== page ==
It’s been said that the more things change, the more they stay the same, meaning that it may seem like there’s been a change, but the underlying reality is the same as it was before the perceived change. The change in the spotlight here is the Senate confirmation of Trump’s nominee, Dr. Scott Gottlieb, to head the FDA. Dr. Gottlieb replaces Dr. Robert Califf, the Agency’s acting head and a 2016 Obama appointee.
Gottlieb got the Senate stamp of approval by a 57-42 vote on Tuesday, May 9. The Republicans, for the most part, were quite pleased. Sen. Mitch McConnell (R-KY), the Senate Majority Leader, said, “As a practicing physician with a wealth of policy experience, Dr. Gottlieb has the necessary qualifications to lead the FDA at this critical time. Not only has he worked in hospitals, interacted directly with those affected by disease and treatment, but he also has developed and analyzed medical policies in both the public and private sectors”
Tom Price, Secretary of Health and Human Services, lauded Dr. Gottlieb’s confirmation, saying the new FDA chief’s “background will be crucial” to keeping the FDA’s high standards intact. He added that the good doctor’s experience will help bring “new, innovative solutions” to the country’s health issues.
That background is suspiciously similar to Dr. Califf’s in that Dr. Gottlieb is well known in Big Pharma. He should be, given that he’s held positions on Daiichi Sankyo’s and GlaxoSmithKline’s advisory boards and performed consulting work for several others. Dr. Gottlieb, again like Dr. Califf, has significant connections to the industry he now oversees.
Dr. Califf founded a research institute at Duke University. The institute is heavily funded by Big Pharma and other medical companies. Dr. Gottlieb has investments in the industry, some via New Enterprise Associates, a venture capital firm and others via investment bank T.R. Winston & Company.
Just as Price said Dr. Gottlieb’s experience makes him the perfect person for the job, Health and Human Services issued the following statement about Dr. Califf, pre-confirmation.
“Dr. Califf is the right person with the right experience to build on the FDA’s unsurpassed record of protecting public health while encouraging innovation and the introduction of new lifesaving therapies to the market.”
Dr. Califf promised to be impartial in the performance of his duties for the Agency. So has Dr. Gottlieb. The latter’s promise included divestment from the many health-related companies with which he’s involved. It also included a voluntary one-year recusal when it comes to decisions that involve those businesses.
As with Dr. Califf, there was opposition to Dr. Gottlieb’s confirmation. And, despite Dr. Califf being an Obama nominee, some of that opposition came from the Democrats. That’s where the opposition to Dr. Gottlieb came from, too.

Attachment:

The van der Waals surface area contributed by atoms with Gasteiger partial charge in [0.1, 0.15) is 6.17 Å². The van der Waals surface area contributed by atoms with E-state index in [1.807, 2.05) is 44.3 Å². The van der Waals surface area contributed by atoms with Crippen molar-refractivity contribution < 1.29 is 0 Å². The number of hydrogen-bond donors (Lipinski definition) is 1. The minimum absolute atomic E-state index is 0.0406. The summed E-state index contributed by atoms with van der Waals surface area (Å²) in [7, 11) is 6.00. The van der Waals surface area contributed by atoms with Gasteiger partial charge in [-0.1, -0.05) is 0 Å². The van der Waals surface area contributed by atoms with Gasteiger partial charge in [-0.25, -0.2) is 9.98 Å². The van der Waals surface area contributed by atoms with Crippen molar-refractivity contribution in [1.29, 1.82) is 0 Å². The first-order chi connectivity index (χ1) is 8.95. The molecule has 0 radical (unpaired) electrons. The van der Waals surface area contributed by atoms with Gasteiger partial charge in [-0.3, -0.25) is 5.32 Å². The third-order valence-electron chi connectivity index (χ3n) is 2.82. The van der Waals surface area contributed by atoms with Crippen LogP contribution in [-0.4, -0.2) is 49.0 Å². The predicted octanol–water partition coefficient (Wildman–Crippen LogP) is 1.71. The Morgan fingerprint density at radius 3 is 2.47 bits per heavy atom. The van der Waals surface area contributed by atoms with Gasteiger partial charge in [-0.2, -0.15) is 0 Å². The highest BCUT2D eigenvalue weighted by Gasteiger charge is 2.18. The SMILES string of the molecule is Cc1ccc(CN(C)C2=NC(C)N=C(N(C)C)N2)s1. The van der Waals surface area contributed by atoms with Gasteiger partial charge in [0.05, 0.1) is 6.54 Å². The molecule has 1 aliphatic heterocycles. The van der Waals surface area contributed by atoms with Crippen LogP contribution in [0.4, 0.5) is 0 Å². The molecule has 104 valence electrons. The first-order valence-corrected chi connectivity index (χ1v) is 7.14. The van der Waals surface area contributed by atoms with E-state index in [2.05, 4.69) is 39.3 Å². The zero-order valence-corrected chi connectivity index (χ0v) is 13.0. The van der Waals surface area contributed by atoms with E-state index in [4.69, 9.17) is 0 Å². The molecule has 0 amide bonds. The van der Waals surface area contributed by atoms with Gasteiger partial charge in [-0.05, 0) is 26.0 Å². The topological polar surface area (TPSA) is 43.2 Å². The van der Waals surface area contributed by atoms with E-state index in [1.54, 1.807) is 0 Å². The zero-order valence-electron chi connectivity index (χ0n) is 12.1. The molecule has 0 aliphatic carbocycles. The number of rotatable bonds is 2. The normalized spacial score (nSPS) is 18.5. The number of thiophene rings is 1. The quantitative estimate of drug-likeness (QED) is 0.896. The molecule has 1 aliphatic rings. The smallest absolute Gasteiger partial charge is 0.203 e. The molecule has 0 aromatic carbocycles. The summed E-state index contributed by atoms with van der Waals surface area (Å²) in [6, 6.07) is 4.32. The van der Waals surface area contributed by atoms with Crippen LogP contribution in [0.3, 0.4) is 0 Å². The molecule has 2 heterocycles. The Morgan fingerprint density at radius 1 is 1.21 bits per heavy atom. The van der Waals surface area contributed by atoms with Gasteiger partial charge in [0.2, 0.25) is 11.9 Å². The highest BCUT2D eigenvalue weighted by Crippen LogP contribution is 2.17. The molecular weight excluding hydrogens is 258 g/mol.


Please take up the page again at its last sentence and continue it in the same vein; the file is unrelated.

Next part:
Senator Patty Murray (D-WA) spoke out during the pre-vote debate saying, “He [Dr. Gottlieb] has not convinced me he can withstand political pressure from this administration, or that he will be truly committed to putting our families’ health first. I’ve grown increasingly concerned about whether he can lead the FDA in an unbiased way, given his unprecedented industry ties.”
Interestingly, Senator Joe Manchin (D-WV) said something quite similar about Dr. Califf. “Dr. Califf’s past involvement [with drug makers] will have an impact on his effectiveness and leadership capabilities, and I cannot, in good conscience, allow his confirmation.” Apparently, Dr. Gottlieb’s “unprecedented industry ties” have precedents after all.
Perhaps the most outspoken senator to try to prevent Dr. Gottlieb’s confirmation is Senator Edward Markey (D-MA). Sen. Markey focused on opioids during Dr. Califf’s confirmation hearing and did so again during Dr. Gottlieb’s. The powerful class of painkillers has become a big problem in the U.S. with increased rates of addiction and overdose.
In Dr. Gottlieb’s case, the concern centers on the new FDA chief’s ties to the industry; specifically, the fact that Dr. Gottlieb once served as a paid expert witness for Cephalon. The company was sued over the way it marketed fentanyl, an opioid drug related to several deaths by overdose.
Sen. Markey said, “We need FDA to be a tough cop on the beat, not a rubber stamp approving the latest big pharma painkillers.”
Many of the same sentiments were stated during Dr. Califf’s confirmation hearing, too.
Other concerns included the FDA’s regulation of tobacco, including e-cigarettes. Senator Sherrod Brown (D-OH) wondered if Dr. Gottlieb would continue to support that regulation or, as a result of pressure from Big Tobacco, do away with existing regulations.
The senator said, “His job is to police big tobacco, to stand between these multi-million dollar marketing executives and the 15-year-olds who are attracted to these products. And he’s invested in these companies in the past. So can we really trust him?”
Another Democratic senator, Maggie Hassan (D-NH) brought up Dr. Gottlieb’s opinions of women’s health issues saying, he has a “record of putting politics ahead of science when it comes to women’s health. I’m concerned under his leadership the FDA will play political games with women’s health once again.”
All of these are valid concerns. Of course, done is done and Dr. Gottlieb is the new head of the FDA. That doesn’t remove the concerns; it simply serves to make them stronger. Only time will tell what direction the new chief will take the Agency.
One thing is certain, though: the more things change, the more they stay the same.